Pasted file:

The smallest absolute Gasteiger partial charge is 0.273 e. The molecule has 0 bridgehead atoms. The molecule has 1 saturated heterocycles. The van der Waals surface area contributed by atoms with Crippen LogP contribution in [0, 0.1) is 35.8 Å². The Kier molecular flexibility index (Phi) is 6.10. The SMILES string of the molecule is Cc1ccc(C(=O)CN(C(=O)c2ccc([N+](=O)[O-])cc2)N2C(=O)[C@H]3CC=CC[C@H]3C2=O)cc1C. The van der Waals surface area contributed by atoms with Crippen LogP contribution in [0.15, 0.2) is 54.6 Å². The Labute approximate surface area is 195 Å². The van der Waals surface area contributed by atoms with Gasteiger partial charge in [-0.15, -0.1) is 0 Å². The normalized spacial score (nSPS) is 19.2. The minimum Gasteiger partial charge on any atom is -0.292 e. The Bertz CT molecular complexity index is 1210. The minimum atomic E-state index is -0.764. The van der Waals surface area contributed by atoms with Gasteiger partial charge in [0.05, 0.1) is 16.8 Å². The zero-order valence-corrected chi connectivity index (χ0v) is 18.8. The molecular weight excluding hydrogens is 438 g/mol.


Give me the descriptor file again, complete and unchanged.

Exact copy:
The smallest absolute Gasteiger partial charge is 0.273 e. The molecule has 0 bridgehead atoms. The molecule has 1 saturated heterocycles. The van der Waals surface area contributed by atoms with Crippen LogP contribution in [0, 0.1) is 35.8 Å². The Kier molecular flexibility index (Phi) is 6.10. The SMILES string of the molecule is Cc1ccc(C(=O)CN(C(=O)c2ccc([N+](=O)[O-])cc2)N2C(=O)[C@H]3CC=CC[C@H]3C2=O)cc1C. The van der Waals surface area contributed by atoms with Crippen LogP contribution in [0.15, 0.2) is 54.6 Å². The Labute approximate surface area is 195 Å². The van der Waals surface area contributed by atoms with Gasteiger partial charge in [-0.15, -0.1) is 0 Å². The normalized spacial score (nSPS) is 19.2. The minimum Gasteiger partial charge on any atom is -0.292 e. The Bertz CT molecular complexity index is 1210. The minimum atomic E-state index is -0.764. The van der Waals surface area contributed by atoms with Gasteiger partial charge in [0.05, 0.1) is 16.8 Å². The zero-order valence-corrected chi connectivity index (χ0v) is 18.8. The molecular weight excluding hydrogens is 438 g/mol.